As you can just about see on the last picture, the character 女,which denotes woman, is on about 95% of these posters- the others are , which means STRONG AGRICULTURAL LABOUR or, as we like to call them, “men”. I made the mistake of stopping in front of one of the male posters for thirty seconds to see how good my personal ad Chinese is (answer: not too bad!) and was immediately accosted by a woman trying to get me to also “make an introduction”, although whether this meant to get introduced to the handsome 30-something divorcee whose poster I was trying to translate or to generally try my luck getting matched, I don’t know. In some of the more informal corners of the pseudo-meat market, there are paper bags being watched over by hopeful looking elderly women who are apparently trying to advertise their hopeless granddaughters. Pretty much all of the adverts show years of birth as 1982 or earlier, making these all 30-something women looking for love with men of approximately the same age, whilst the few men are apparently being matched up with hapless 23-year-old foreign women trying to find blog material.

Poor Shengnvs! Trapped alone in a society which is even more attached to gender roles than the UK or other western countries, where their qualifications and high-paying jobs and general life success has also translated into a life of loneliness, because what man would ever choose to spend his life with a woman who is his superior? They got their mubiao wrong, believed in gender neutral success when they should have been women attracting men, and now they will pay the price. One of the staff on my program once berated me for not having secured a mate before coming to get a graduate degree, telling me “there are three types of people in this world: men, women and female doctors.” A lot of articles about Shengnv blame “hypergamy”- the idea that women need to marry up in China, perhaps even more so than in most cultures. So the most successful men in China marry slightly less successful women, and the most successful women have no one to go to and thus have no choice but to remain unwed and unhappy.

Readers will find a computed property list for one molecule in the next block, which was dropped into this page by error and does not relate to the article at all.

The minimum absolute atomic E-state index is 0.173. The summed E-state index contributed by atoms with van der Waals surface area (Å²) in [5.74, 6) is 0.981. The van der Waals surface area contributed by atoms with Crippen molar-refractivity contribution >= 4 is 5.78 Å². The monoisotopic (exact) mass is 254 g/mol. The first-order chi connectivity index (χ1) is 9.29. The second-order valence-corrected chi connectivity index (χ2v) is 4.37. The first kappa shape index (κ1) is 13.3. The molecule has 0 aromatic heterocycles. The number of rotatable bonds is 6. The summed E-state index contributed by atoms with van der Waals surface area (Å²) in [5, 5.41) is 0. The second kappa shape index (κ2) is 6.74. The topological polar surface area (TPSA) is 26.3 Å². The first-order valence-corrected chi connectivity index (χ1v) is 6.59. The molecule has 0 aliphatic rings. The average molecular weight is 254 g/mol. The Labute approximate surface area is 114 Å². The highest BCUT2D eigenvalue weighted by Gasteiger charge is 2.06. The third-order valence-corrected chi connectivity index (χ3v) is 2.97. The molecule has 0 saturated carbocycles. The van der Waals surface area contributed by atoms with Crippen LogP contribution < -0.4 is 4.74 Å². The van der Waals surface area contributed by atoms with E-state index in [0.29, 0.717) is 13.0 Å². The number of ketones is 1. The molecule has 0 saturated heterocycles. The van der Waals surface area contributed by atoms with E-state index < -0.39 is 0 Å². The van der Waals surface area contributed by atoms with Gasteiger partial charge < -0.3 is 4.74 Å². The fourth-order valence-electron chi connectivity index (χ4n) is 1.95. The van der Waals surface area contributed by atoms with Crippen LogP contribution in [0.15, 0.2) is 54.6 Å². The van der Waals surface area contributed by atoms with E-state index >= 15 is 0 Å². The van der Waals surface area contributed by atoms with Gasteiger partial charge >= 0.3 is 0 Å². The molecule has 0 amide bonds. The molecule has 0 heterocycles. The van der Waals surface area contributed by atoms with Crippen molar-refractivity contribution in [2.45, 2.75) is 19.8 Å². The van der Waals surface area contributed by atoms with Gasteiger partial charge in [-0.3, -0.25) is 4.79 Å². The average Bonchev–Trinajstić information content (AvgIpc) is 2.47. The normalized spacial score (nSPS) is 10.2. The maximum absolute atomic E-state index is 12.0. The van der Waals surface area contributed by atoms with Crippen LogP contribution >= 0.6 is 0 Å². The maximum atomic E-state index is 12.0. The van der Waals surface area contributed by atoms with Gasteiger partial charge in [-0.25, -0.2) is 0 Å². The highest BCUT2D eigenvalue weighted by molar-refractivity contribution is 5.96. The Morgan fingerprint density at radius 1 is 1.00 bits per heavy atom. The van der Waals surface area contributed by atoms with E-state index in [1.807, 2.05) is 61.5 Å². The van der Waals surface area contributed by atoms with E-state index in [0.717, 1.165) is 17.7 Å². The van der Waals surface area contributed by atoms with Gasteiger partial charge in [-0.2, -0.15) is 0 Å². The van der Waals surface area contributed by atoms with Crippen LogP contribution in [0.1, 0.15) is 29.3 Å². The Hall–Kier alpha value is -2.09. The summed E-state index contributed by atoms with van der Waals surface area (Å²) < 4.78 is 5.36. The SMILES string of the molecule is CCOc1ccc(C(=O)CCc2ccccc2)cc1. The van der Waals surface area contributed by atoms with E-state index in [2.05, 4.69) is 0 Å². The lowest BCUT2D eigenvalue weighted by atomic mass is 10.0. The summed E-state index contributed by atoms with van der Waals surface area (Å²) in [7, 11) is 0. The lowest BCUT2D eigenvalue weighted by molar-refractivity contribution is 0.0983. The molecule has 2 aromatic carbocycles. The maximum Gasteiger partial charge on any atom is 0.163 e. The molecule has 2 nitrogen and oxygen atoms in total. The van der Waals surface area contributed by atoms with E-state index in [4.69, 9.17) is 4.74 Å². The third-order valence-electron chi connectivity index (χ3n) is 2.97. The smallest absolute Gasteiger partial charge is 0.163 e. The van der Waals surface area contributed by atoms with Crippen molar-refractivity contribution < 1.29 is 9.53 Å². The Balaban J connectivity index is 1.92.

That doesn’t seem to be the whole story, however. The hopeful grandmas in the park and the walls of hundreds of personal adverts tell one story, but they hardly tell the story of seven million women. In a lot of cases, it seems like the implications of being passively “left over” are rather misleading- many of China’s successful women are also defining their own destiny when it comes to love, and the message is that if there isn’t a suitable man, why settle?

Take, for example, this song- actually identified in the title as “by Shengnvs”, good word reclamation there dudes- in which the message is “if you do not have a car or a flat (like I do), you are a girly-man and unworthy of the love of beautiful women (like me).” That’s a really strong message and it’s certainly not passive. Or the quote from Chinese author and Cosmopolitan writer, Wu Di in this article: "Those who can bear the shortcomings and sufferings of men will get married. Those not, single." The problem here doesn’t look like hypergamy, it looks like a simple balancing of an equation: men need to offer more material possessions in order to be masculine and worthy enough to marry attractive and materially successful women. It is implausible that just being a pleasant and interesting person who is attractive to your potential life partner and wants roughly the same things from the future might be enough to build a marriage around- we must also balance Sexy and Successful and Manly/Womanly (or, let’s be honest, Manly/Girly to the kind of people who make these equations) and Does My Mother Like You.